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A Classroom at Sea

by Staff on May 8, 2014 in EYE ON SC, News Headlines
Developing CUSD program aims to prepare students through lessons on gray whales and their ecosystem

Fourth- and fifth-grade students from Wood Canyon Elementary observe sea lions resting on a buoy off the coast of Dana Point. The students are a part of a Capistrano Unified School District program that aims to prepare them for the future using a new, gray whale-focused curriculum. Photo: Brian Park
Fourth- and fifth-grade students from Wood Canyon Elementary observe sea lions resting on a buoy off the coast of Dana Point. The students are a part of a Capistrano Unified School District program that aims to prepare them for the future using a new, gray whale-focused curriculum. Photo: Brian Park Story and photos by Brian Park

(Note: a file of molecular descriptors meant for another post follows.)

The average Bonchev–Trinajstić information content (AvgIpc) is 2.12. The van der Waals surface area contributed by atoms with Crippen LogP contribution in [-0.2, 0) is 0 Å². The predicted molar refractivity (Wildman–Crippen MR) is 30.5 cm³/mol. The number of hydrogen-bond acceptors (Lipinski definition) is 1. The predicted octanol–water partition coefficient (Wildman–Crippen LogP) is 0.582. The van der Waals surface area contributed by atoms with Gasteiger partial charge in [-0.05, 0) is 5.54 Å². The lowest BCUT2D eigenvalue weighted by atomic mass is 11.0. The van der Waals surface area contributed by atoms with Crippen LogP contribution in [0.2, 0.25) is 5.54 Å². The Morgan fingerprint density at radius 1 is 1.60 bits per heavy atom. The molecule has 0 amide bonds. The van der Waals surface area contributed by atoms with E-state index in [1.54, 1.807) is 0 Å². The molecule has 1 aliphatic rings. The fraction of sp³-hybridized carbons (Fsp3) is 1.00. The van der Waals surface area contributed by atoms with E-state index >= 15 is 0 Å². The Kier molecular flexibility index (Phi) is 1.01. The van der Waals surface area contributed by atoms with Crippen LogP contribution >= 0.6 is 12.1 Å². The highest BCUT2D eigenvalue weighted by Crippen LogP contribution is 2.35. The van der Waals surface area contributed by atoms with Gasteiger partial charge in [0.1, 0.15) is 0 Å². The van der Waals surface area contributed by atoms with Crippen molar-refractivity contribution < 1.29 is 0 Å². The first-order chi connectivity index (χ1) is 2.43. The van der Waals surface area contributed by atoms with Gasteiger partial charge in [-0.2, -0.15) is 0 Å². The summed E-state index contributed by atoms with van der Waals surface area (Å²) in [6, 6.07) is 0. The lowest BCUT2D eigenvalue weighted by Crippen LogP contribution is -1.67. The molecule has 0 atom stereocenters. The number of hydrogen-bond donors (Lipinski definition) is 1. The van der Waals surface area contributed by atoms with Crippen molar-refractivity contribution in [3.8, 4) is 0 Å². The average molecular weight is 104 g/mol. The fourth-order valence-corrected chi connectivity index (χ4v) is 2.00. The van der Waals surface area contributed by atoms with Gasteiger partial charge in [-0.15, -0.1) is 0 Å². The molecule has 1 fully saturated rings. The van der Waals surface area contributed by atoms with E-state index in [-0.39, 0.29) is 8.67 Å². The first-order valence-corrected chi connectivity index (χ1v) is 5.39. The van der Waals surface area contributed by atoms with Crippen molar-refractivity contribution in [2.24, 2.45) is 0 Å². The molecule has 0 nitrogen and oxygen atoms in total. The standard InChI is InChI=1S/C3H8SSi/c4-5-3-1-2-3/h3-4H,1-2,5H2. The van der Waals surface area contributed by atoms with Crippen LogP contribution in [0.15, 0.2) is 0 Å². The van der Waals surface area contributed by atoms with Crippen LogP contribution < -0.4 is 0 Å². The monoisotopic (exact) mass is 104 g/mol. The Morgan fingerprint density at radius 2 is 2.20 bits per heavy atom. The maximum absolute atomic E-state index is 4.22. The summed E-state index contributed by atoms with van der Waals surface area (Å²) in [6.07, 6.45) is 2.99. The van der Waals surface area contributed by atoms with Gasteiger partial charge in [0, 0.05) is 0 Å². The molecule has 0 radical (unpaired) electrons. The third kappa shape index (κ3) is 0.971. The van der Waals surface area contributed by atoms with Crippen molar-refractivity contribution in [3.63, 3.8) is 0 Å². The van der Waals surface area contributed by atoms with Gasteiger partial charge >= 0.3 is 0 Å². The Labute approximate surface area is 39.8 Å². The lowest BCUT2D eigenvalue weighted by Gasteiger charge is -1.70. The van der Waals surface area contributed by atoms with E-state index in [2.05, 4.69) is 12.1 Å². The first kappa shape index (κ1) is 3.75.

In the waters just outside of Dana Point Harbor, aboard the OCean Adventures catamaran, fourth- and fifth-grade students from a combination class at Wood Canyon Elementary School in Aliso Viejo were on the lookout for gray whales.

“Thar she blows!” one girl yelled.

“No, that’s nothing,” her observant classmate replied.

For months, the students had been preparing for their ocean excursion, a capstone reward and an opportunity to apply what they had learned about gray whales and their ecosystem in a fun ocean expedition.

But on this day, there were no gray whales sighted. Capt. Todd Mansur, lead naturalist for Dana Wharf Sportfishing & Whale Watching, suspects they may have been avoiding boats or a few might have slipped past them into shallower waters.

“This isn’t SeaWorld,” Mansur said. “Nothing is penned in. We’re sponsored by Earth.”